Retail in Asia

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What’s happening in China’s commercial sector?

Ten Highlights

Opportunities long sought by Hong Kong and other foreign exporters producing in China to have easier access to its domestic market are beginning to materialize, according to the annual Ten Highlights of China’s Commercial Sector 2021, released by Fung Business Intelligence.

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Pandemic notwithstanding, in the past year, China introduced a raft of measures to facilitate domestic trade by export-oriented businesses. These include relaxing market access restrictions, simplifying and standardizing testing and certification, easing tax burdens, helping export manufacturers build domestic distribution channels, strengthening intellectual property protection, and offering financial and credit support.

According to the Ten Highlights report, major e-commerce platforms have rolled out initiatives to help export-oriented businesses resell their products in the domestic market. Platforms are also offering consumer insights and big data analysis to help export manufacturers develop new products better attuned to the preferences of Chinese consumers.

Underpinning such developments is the continued rise of the Chinese middle class, and the incoming 14th Five-Year Plan (2021-25), which will further energize development of China’s domestic market under the government’s “dual circulation” strategy of achieving increased self-reliance, as a buffer against ongoing disruptions – from the pandemic to geopolitics – affecting external markets.

A further positive factor is the Regional Comprehensive Economic Partnership (RCEP) concluded in November last year. The world’s largest free trade deal, it will facilitate freer flows of goods between China and 14 other Asia-Pacific economies and lower business costs.

More than 160 top-tier Mainland experts contribute to Ten Highlights, now in its 18th edition. A research partnership between Fung Business Intelligence in Hong Kong, and the Expert Committee of the China General Chamber of Commerce, in Beijing, the report comprehensively tracks how China’s commercial sector is evolving, providing overseas enterprises and investors with ground-level insights into latest trends and issues.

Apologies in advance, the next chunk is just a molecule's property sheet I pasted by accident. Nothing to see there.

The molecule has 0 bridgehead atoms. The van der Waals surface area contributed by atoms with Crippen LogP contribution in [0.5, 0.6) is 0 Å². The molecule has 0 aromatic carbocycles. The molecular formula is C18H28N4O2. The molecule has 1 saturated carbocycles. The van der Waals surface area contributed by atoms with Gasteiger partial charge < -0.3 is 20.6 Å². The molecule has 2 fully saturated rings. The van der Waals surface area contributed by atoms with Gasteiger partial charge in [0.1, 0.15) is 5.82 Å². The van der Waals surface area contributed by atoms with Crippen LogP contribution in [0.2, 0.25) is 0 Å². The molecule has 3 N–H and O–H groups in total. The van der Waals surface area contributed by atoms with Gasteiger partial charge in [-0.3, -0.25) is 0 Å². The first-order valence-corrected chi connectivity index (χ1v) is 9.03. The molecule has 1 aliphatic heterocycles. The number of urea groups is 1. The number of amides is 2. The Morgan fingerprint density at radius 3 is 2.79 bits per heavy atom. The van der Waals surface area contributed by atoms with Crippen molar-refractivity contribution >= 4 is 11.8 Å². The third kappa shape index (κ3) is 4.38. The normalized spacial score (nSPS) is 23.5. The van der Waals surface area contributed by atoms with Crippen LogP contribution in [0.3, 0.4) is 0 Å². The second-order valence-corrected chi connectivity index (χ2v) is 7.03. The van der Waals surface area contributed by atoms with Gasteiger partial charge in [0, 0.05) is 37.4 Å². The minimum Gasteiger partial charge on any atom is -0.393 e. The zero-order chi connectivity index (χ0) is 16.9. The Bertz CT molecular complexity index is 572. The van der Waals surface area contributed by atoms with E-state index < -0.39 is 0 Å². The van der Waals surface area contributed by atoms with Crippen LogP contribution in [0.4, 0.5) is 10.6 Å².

The ten highlights forecast for 2021 are:

1. China’s government will continue to promote and strengthen the development of distribution and retail

2. Strong growth is expected in China’s consumer sector as the government’s “dual circulation” development strategy is further energized by the 14th Five-Year Plan (2021-25)

3. Riding the “dual circulation” wave, export manufacturers producing in China will be able to turn more to sales in the domestic market

4. The transformation of agricultural wholesale markets will accelerate, along with revitalization of China’s rural economy, helped by greater distribution efficiency

5. China’s catering sector will recover, and more effort will be put into reducing food waste

6. Digitalization and O2O integration will remain key development trends for lifestyle services

7. RCEP will spur global economic recovery and provide a strong boost to cross-border e-commerce in the Asia-Pacific

8. Changing consumer demands and technological advances will continue to drive innovation; for example, there will be no end in 2021 to the boom in social commerce and livestreaming

9. Embracing digital technologies and innovation remains key for retail businesses in China to seizing new opportunities and staying competitive

10. China’s night-time economy will continue to evolve and flourish, with huge growth opportunities for small stores and shops

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For further details on each highlight, please refer to the full report.

The report’s authors advise enterprises in China to stay agile and adapt quickly to change. Businesses should continue to innovate, embrace social commerce, deploy mobile commerce strategies, leverage technology to optimize supply chains and enhance operational efficiency, and stay abreast of latest government policies and regulations.

The experts believe that the multitude of pandemic-driven changes in China’s consumer habits and patterns are likely to be permanent, which will present enterprises with new opportunities, as well as challenges.

They also point out that, with RCEP, it will be easier and cheaper for companies from other member countries to enter China’s domestic market, both through cross-border e-commerce and physical retail. Foreign trade enterprises anchored in China, meanwhile, can further expand their footprint in ASEAN’s promising production and consumption markets.

“As China’s growth becomes increasingly driven by domestic consumption. Enterprises will find new openings for business growth, especially with the upgrading of consumption to include more sophisticated, higher-value products and services,” the authors write.